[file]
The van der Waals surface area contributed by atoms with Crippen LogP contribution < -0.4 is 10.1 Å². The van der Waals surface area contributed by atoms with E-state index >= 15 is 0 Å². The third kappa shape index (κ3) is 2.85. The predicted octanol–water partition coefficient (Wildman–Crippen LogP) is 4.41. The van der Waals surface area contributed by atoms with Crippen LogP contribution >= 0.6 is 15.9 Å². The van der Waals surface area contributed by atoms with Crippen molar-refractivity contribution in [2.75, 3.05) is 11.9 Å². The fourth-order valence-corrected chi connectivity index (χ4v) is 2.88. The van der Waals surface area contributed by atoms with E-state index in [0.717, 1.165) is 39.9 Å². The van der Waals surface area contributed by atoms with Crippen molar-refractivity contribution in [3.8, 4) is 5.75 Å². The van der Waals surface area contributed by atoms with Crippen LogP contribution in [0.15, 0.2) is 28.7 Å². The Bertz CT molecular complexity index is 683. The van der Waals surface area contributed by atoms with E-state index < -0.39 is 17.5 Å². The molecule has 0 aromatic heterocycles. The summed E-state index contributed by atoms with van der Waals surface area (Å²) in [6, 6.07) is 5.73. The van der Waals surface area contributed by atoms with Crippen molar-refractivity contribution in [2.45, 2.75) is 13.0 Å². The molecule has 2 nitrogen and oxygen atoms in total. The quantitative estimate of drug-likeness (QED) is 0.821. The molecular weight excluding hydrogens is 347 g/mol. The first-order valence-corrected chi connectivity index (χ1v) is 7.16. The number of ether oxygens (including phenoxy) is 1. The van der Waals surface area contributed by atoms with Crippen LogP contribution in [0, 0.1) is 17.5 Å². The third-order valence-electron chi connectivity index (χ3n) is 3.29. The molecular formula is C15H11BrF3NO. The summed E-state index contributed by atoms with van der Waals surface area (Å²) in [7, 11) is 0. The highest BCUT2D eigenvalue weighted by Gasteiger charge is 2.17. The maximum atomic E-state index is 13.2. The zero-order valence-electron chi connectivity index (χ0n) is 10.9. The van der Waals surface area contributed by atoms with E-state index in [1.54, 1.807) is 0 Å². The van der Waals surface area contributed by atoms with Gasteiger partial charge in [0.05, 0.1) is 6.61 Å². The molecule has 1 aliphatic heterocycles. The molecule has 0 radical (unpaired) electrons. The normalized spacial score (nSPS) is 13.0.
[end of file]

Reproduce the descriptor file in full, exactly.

The van der Waals surface area contributed by atoms with Crippen LogP contribution < -0.4 is 10.1 Å². The van der Waals surface area contributed by atoms with E-state index >= 15 is 0 Å². The third kappa shape index (κ3) is 2.85. The predicted octanol–water partition coefficient (Wildman–Crippen LogP) is 4.41. The van der Waals surface area contributed by atoms with Crippen LogP contribution >= 0.6 is 15.9 Å². The van der Waals surface area contributed by atoms with Crippen molar-refractivity contribution in [2.75, 3.05) is 11.9 Å². The fourth-order valence-corrected chi connectivity index (χ4v) is 2.88. The van der Waals surface area contributed by atoms with E-state index in [0.717, 1.165) is 39.9 Å². The van der Waals surface area contributed by atoms with Crippen molar-refractivity contribution in [3.8, 4) is 5.75 Å². The van der Waals surface area contributed by atoms with Crippen LogP contribution in [0.15, 0.2) is 28.7 Å². The Bertz CT molecular complexity index is 683. The van der Waals surface area contributed by atoms with E-state index < -0.39 is 17.5 Å². The molecule has 0 aromatic heterocycles. The summed E-state index contributed by atoms with van der Waals surface area (Å²) in [6, 6.07) is 5.73. The van der Waals surface area contributed by atoms with Crippen molar-refractivity contribution in [2.45, 2.75) is 13.0 Å². The molecule has 2 nitrogen and oxygen atoms in total. The quantitative estimate of drug-likeness (QED) is 0.821. The molecular weight excluding hydrogens is 347 g/mol. The first-order valence-corrected chi connectivity index (χ1v) is 7.16. The number of ether oxygens (including phenoxy) is 1. The van der Waals surface area contributed by atoms with Crippen LogP contribution in [0, 0.1) is 17.5 Å². The third-order valence-electron chi connectivity index (χ3n) is 3.29. The molecular formula is C15H11BrF3NO. The summed E-state index contributed by atoms with van der Waals surface area (Å²) in [7, 11) is 0. The highest BCUT2D eigenvalue weighted by Gasteiger charge is 2.17. The maximum atomic E-state index is 13.2. The zero-order valence-electron chi connectivity index (χ0n) is 10.9. The van der Waals surface area contributed by atoms with E-state index in [1.54, 1.807) is 0 Å². The van der Waals surface area contributed by atoms with Gasteiger partial charge in [0.05, 0.1) is 6.61 Å². The molecule has 1 aliphatic heterocycles. The molecule has 0 radical (unpaired) electrons. The normalized spacial score (nSPS) is 13.0.